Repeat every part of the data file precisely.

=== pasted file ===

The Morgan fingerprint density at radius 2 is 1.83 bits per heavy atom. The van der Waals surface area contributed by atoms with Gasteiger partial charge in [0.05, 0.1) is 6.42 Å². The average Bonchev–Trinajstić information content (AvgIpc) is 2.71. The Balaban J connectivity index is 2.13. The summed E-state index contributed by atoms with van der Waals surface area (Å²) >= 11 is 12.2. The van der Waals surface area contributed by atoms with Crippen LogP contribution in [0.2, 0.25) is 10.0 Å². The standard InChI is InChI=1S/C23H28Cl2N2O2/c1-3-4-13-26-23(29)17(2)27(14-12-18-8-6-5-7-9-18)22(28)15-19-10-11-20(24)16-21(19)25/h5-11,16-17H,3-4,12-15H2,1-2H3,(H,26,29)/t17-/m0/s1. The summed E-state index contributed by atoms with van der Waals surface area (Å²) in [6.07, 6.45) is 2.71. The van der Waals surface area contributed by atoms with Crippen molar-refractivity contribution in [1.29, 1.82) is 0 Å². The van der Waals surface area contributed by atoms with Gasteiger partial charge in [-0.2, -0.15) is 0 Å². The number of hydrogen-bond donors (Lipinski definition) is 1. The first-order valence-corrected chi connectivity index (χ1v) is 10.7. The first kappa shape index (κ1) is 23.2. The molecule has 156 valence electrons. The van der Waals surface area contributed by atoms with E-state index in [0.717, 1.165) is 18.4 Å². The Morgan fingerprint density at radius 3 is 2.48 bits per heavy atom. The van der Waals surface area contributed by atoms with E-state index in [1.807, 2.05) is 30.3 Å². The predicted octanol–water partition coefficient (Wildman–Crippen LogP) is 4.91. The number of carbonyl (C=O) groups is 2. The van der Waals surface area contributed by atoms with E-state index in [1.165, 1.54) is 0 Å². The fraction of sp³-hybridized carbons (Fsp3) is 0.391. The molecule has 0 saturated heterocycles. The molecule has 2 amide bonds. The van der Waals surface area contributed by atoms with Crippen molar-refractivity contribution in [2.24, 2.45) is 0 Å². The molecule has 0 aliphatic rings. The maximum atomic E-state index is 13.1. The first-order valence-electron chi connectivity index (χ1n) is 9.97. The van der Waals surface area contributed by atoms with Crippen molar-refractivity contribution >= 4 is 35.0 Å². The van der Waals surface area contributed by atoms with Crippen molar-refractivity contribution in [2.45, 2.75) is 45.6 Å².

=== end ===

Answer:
The Morgan fingerprint density at radius 2 is 1.83 bits per heavy atom. The van der Waals surface area contributed by atoms with Gasteiger partial charge in [0.05, 0.1) is 6.42 Å². The average Bonchev–Trinajstić information content (AvgIpc) is 2.71. The Balaban J connectivity index is 2.13. The summed E-state index contributed by atoms with van der Waals surface area (Å²) >= 11 is 12.2. The van der Waals surface area contributed by atoms with Crippen LogP contribution in [0.2, 0.25) is 10.0 Å². The standard InChI is InChI=1S/C23H28Cl2N2O2/c1-3-4-13-26-23(29)17(2)27(14-12-18-8-6-5-7-9-18)22(28)15-19-10-11-20(24)16-21(19)25/h5-11,16-17H,3-4,12-15H2,1-2H3,(H,26,29)/t17-/m0/s1. The summed E-state index contributed by atoms with van der Waals surface area (Å²) in [6.07, 6.45) is 2.71. The van der Waals surface area contributed by atoms with Crippen molar-refractivity contribution in [1.29, 1.82) is 0 Å². The van der Waals surface area contributed by atoms with Gasteiger partial charge in [-0.2, -0.15) is 0 Å². The number of hydrogen-bond donors (Lipinski definition) is 1. The first-order valence-corrected chi connectivity index (χ1v) is 10.7. The first kappa shape index (κ1) is 23.2. The molecule has 156 valence electrons. The van der Waals surface area contributed by atoms with E-state index in [0.717, 1.165) is 18.4 Å². The Morgan fingerprint density at radius 3 is 2.48 bits per heavy atom. The van der Waals surface area contributed by atoms with E-state index in [1.807, 2.05) is 30.3 Å². The predicted octanol–water partition coefficient (Wildman–Crippen LogP) is 4.91. The number of carbonyl (C=O) groups is 2. The van der Waals surface area contributed by atoms with E-state index in [1.165, 1.54) is 0 Å². The fraction of sp³-hybridized carbons (Fsp3) is 0.391. The molecule has 0 saturated heterocycles. The molecule has 2 amide bonds. The van der Waals surface area contributed by atoms with Crippen molar-refractivity contribution in [2.24, 2.45) is 0 Å². The molecule has 0 aliphatic rings. The maximum atomic E-state index is 13.1. The first-order valence-electron chi connectivity index (χ1n) is 9.97. The van der Waals surface area contributed by atoms with Crippen molar-refractivity contribution >= 4 is 35.0 Å². The van der Waals surface area contributed by atoms with Crippen molar-refractivity contribution in [2.45, 2.75) is 45.6 Å².